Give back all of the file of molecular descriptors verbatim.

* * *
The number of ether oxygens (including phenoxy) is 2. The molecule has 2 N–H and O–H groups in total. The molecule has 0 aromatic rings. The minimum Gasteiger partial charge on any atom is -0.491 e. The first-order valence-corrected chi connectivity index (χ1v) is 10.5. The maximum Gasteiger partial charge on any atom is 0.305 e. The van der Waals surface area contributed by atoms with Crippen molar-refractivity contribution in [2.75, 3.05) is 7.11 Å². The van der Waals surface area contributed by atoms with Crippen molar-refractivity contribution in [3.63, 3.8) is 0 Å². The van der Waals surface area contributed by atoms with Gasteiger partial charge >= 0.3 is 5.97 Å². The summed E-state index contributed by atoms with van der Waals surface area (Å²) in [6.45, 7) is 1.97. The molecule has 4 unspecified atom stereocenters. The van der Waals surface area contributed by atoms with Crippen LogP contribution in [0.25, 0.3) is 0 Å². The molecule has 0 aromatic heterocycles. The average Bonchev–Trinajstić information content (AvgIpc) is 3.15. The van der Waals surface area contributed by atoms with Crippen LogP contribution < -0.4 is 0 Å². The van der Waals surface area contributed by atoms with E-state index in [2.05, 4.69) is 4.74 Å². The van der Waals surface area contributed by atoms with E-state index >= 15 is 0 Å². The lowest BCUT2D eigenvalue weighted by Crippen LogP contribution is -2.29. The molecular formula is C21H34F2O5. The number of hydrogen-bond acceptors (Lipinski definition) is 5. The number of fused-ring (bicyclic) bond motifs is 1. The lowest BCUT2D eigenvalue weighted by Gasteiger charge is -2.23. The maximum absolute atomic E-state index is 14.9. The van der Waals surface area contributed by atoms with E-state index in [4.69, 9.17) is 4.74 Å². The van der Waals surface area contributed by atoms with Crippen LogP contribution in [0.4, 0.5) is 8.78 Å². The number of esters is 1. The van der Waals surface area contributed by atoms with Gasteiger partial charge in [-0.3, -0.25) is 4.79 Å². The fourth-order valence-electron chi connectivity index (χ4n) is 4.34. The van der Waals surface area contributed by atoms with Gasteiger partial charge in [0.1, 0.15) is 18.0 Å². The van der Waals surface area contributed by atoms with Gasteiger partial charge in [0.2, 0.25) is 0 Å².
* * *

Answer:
The number of ether oxygens (including phenoxy) is 2. The molecule has 2 N–H and O–H groups in total. The molecule has 0 aromatic rings. The minimum Gasteiger partial charge on any atom is -0.491 e. The first-order valence-corrected chi connectivity index (χ1v) is 10.5. The maximum Gasteiger partial charge on any atom is 0.305 e. The van der Waals surface area contributed by atoms with Crippen molar-refractivity contribution in [2.75, 3.05) is 7.11 Å². The van der Waals surface area contributed by atoms with Crippen molar-refractivity contribution in [3.63, 3.8) is 0 Å². The van der Waals surface area contributed by atoms with Gasteiger partial charge >= 0.3 is 5.97 Å². The summed E-state index contributed by atoms with van der Waals surface area (Å²) in [6.45, 7) is 1.97. The molecule has 4 unspecified atom stereocenters. The van der Waals surface area contributed by atoms with Crippen LogP contribution in [0.25, 0.3) is 0 Å². The molecule has 0 aromatic heterocycles. The average Bonchev–Trinajstić information content (AvgIpc) is 3.15. The van der Waals surface area contributed by atoms with Crippen LogP contribution < -0.4 is 0 Å². The van der Waals surface area contributed by atoms with E-state index in [2.05, 4.69) is 4.74 Å². The van der Waals surface area contributed by atoms with E-state index >= 15 is 0 Å². The lowest BCUT2D eigenvalue weighted by Crippen LogP contribution is -2.29. The molecular formula is C21H34F2O5. The number of hydrogen-bond acceptors (Lipinski definition) is 5. The number of fused-ring (bicyclic) bond motifs is 1. The lowest BCUT2D eigenvalue weighted by Gasteiger charge is -2.23. The maximum absolute atomic E-state index is 14.9. The van der Waals surface area contributed by atoms with E-state index in [4.69, 9.17) is 4.74 Å². The van der Waals surface area contributed by atoms with Crippen LogP contribution in [0.4, 0.5) is 8.78 Å². The number of esters is 1. The van der Waals surface area contributed by atoms with Gasteiger partial charge in [-0.3, -0.25) is 4.79 Å². The fourth-order valence-electron chi connectivity index (χ4n) is 4.34. The van der Waals surface area contributed by atoms with Gasteiger partial charge in [0.1, 0.15) is 18.0 Å². The van der Waals surface area contributed by atoms with Gasteiger partial charge in [0.2, 0.25) is 0 Å².